Course code D440Apply now
If you feel as passionately as we do about the conservation of our forests and woodland resources, then we want to help you develop that passion into a career. You'll gain a broad understanding of the many issues surrounding the conservation of woodland areas, both in this country and abroad, and will develop skills relevant to broader conservation and natural resource management.
We know that the conservation movement is of critical importance to protecting our planet's biodiversity and ecosystem. We will train you to protect natural habitats and find the balance between the needs of humanity and nature. You'll have the option of taking a one-year work placement in a related profession, allowing you to put your studies to the test with real world applications. Become a diverse and dynamic natural resources expert and develop your love for nature into a future for yourself.
You will be given a broad understanding of how to protect, improve and enhance biodiversity in woodlands, providing you with the knowledge to make a career of your passion for the environment. This general understanding will branch into choosing a specialist focus in your final year, creating an individual path to your future.
Delivered by the National School of Forestry, your studies on this course will be taught by a highly experience team of academics, complemented by visiting specialists who will teach you more about the many varied paths an interest in conservation can take.
- Introduction to Managing Trees, Woods and Forests
- Measuring trees and forests
- Silviculture 1
- Biodiversity I
- Biodiversity II
- Biodiversity Monitoring Silviculture 2
- Research Methods and Data Analysis
- Geographic Information Systems
- Forest Policy and Governance
- Forest Health and Protection
- Work Placement
- Work Experience
- Applied Field Studies
- Forest Management Planning
- Business Skills
- Woodland Ecology and Conservation
- Advanced Geographic Information Science
- Remote Sensing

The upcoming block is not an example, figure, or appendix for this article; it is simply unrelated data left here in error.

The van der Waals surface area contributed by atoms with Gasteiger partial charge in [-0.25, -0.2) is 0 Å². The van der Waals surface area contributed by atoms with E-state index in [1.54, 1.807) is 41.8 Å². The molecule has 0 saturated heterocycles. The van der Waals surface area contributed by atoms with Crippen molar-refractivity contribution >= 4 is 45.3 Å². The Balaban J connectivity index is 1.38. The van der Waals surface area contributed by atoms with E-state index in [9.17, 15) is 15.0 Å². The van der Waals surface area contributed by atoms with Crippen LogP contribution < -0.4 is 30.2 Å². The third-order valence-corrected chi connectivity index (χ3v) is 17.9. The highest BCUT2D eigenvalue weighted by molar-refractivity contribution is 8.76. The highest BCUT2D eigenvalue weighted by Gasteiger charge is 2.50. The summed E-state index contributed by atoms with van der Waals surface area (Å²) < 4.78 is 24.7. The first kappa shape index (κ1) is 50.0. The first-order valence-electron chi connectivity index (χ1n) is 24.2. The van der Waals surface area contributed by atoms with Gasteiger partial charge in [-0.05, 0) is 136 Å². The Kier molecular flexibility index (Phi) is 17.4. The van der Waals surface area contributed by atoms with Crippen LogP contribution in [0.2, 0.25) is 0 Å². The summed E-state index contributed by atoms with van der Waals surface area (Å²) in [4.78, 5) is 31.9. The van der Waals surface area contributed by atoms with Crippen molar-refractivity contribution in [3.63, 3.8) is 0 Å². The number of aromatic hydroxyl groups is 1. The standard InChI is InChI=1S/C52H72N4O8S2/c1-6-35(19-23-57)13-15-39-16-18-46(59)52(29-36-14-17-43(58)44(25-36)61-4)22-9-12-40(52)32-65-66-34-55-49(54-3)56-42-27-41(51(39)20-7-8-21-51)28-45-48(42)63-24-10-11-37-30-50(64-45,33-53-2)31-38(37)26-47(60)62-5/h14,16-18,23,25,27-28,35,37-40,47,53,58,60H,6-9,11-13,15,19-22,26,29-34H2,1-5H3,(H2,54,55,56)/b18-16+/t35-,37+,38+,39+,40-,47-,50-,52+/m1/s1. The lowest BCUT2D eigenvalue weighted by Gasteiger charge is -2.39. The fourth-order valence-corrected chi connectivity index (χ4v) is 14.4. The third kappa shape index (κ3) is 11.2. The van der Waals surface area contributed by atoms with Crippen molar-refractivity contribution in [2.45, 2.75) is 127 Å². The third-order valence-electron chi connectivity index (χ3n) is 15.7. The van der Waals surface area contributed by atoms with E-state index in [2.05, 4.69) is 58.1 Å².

- Climate Change Mitigation and Adaptation
- Forest Carbon Management
- Conservation & Society
- Ecosystem Services
- Urban Forestry and Arboriculture
Students have the option of completing a year-long work placement as part of their studies.
For detailed summary of all course content please read our programme specification for this course.
96-112 UCAS tariff points - to include GCSE in Mathematics at grade C/4 or above (or equivalent).
Find out more about qualification options from the UCAS tariff table.
Please check selection criteria for any additional entry requirements.
112 UCAS tariff points - to include GCSE in Mathematics at grade C/4 or above (or equivalent).
Please check selection criteria for any additional entry requirements.
Making your application
Apply online through the Universities and Colleges Admissions Service (UCAS), between September and January; they will send your application on to us. Applications submitted after this date will be considered late and the course you have applied for might be full by this time; however, we will consider you for alternative suitable courses.
Their website provides all the information you need about universities, courses, locations, entry requirements and financial support. You are allowed to select up to five course choices. You need to use the correct UCAS campus and course codes as not all courses are offered at every campus. You will be asked for the following information when you apply online:
Institution code name: UoC
Institution code: C99
- A Ambleside
- B Brampton Road, Carlisle
- E University of Cumbria at Energus, Workington
- F Fusehill Street, Carlisle
- L Lancaster
- T University of Cumbria in London
- Y University of Cumbria at Furness College, Barrow-in-Furness
Applications should be made online directly to the university; visit our website or contact email@example.com for details and guidance. There is no official closing date but we would encourage you to apply as early as possible, as many courses are competitive.
What makes a good application?
We consider all aspects of your application, not simply your qualifications and grades. We look at your academic background and performance, relevant experience (particularly for professional courses where some voluntary or paid experience is required) and your reference. Above all, we look for motivation, commitment and potential-evidence that you can benefit from study at higher education level.